The Daily Journal, Wednesday, March 13

In today’s Journal

▪ Welcome and today in “Of Interest”
▪ Topic: What Is a Scene?
▪ Update on my challenge
▪ Daily diary
▪ Of Interest
▪ The numbers

Welcome to our newest subscriber, Judy M. Thanks for coming along for the ride, Judy. Tell Ron W. I miss his tired old self. (grin) (By the way, most of my Journal entries aren’t quite as long as this one. You picked a good day to start.)

Today in “Of Interest” John Gilstrap (at TKZ) talks about what constitutes a scene. He has an interesting take, and he asked readers what we thought.

I responded, and that led to today’s topic.

There’s also a great first page critique with good advice re using a child as the POV character, a thought-provoking story (or series) idea, and then something just for fun.

Topic: What Is a Scene?

For me, defining “scene” is easy. For some, not so much.

I think it was Ray Bradbury who said (for him) a new scene occurs each time there’s a new camera angle. I’m fortunate in that I “see” every new setting and scene in that way too. For that reason, for me, every new setting holds a scene.

But how we see a scene isn’t important. What matters is that we can see (hear, smell, taste, feel) a scene through the POV character’s senses and opinions and transfer that to the page. Nothing on the page should come from the writer. Every word, every bit of punctuation, everything should be filtered through the current POV character.

Bestselling thriller author John Gilstrap in a recent blog post (see “Of Interest”) made the point that screenwriters don’t have available to them all the tools novelists have.

It’s interesting, too, that we DO have available techniques that film directors often use: that ability to visualize the scene.

My minor scenes are usually transitory as the POV character moves between major settings and scenes, and for me, a major setting and scene (combined usually with one or two minor scenes) comprise a chapter.

So what is a minor scene? Most of mine are transitory. They exist only to move the POV character from one major scene to another without him magically appearing there.

A transitory minor scene might be the POV character moving from a taxi cab into a building. He won’t notice much, so there won’t be a lot of description. (Remember, all setting description is filtered through the POV character.) After all, what’s to notice about a sidewalk and the façade of a building, for example (unless it holds something important to the story)?

Likewise, some minor scenes are only implied, meaning they aren’t written on the page at all. For example, the POV character getting from the lobby of the building into an elevator, out of the elevator on the relevant floor and into the office where the major scene will take place).

For example, maybe while he’s in the lobby he finds (or heads toward) the elevator. The next paragraph would open the next major scene as he arrives at his destination.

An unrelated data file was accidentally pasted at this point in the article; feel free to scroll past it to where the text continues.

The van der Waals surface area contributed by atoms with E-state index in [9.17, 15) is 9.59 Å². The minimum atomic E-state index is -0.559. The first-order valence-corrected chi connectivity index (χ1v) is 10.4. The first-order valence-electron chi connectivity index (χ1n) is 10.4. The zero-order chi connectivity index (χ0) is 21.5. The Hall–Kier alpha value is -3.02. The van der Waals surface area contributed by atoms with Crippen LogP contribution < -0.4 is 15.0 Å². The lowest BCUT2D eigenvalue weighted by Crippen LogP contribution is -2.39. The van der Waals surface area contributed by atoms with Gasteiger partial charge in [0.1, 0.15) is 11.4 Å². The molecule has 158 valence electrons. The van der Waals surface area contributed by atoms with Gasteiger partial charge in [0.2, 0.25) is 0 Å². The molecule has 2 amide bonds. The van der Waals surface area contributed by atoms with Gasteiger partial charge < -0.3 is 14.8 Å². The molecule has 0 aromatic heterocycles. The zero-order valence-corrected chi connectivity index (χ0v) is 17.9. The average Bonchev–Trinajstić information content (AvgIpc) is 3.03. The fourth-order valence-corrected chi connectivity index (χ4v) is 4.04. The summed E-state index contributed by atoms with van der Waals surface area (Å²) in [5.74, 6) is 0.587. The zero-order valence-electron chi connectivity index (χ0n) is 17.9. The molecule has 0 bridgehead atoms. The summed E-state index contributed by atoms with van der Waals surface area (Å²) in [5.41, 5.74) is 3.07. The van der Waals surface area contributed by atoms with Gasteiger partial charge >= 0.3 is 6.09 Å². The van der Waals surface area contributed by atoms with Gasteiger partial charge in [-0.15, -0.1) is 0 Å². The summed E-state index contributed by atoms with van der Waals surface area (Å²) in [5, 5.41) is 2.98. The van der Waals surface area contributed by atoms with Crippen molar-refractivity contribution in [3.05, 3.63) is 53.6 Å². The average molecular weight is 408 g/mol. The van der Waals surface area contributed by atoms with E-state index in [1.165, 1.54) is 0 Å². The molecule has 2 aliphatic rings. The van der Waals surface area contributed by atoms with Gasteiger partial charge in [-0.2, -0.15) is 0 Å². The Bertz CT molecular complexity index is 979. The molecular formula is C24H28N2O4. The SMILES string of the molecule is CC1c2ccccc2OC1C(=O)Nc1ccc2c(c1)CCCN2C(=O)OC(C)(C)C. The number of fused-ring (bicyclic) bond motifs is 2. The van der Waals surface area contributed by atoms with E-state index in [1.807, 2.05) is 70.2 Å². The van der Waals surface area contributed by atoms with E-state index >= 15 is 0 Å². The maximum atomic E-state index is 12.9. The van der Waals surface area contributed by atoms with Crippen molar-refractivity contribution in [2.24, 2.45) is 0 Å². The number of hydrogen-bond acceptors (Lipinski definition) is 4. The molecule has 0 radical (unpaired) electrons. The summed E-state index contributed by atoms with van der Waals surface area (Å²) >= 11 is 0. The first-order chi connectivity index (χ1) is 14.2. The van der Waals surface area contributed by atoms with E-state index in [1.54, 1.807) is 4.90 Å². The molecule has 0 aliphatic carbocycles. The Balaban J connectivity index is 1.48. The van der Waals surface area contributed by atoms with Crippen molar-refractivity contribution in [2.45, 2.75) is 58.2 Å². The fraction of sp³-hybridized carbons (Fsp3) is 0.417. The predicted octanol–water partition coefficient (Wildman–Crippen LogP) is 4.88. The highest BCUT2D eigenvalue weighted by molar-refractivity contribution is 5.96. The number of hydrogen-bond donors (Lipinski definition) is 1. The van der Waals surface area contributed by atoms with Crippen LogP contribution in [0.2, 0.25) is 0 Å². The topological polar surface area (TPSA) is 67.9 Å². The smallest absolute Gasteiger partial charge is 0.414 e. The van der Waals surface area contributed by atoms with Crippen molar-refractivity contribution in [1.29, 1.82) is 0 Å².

But when we talk about scenes, most often we’re talking about what I call “major” scenes.

My major scenes are all around 800 – 1200 words, with that number sometimes sliding upward depending on the characters and what action is occurring.

My major scenes usually begin with a quick but in-depth description the new setting, to ground (or include) the reader, interspersed with dialogue (if necessary), whatever action occurs, etc.

But Gilstrap was right. Major scenes are so diverse, they’re difficult to explain. Let me try with two quick examples:

1. If the office belongs to the POV character, the lights are off and there’s an assailant waiting, there won’t be a lot of dialogue (or any) at the beginning, and any in-depth description of that setting probably took place in an earlier scene.

In that case, during the action or after the action is resolved, only minor description would be required to reground the reader.

2. If the POV character is arriving in his office for the first time in that novel, a more in-depth description of the office is necessary (to pull the reader into the office too).

In that case, if the office is dark and an assailant is waiting, the in-depth description will take place intermittently, some during the action and most (probably) after the action is over.

This is only two of literally hundreds or thousands (or millions) of possibilities for that one scene.

And that’s why I’m glad I write off into the dark. (grin)

Imagine how much more dull the scene would be if I planned everything in advance and forced it on my character rather than just allowing the story to unfold in its own time.

When the POV character steps out of the taxi cab, I don’t know what he’ll see or smell or otherwise sense on his way into the building until he senses it and it comes out through my fingers into the keyboard.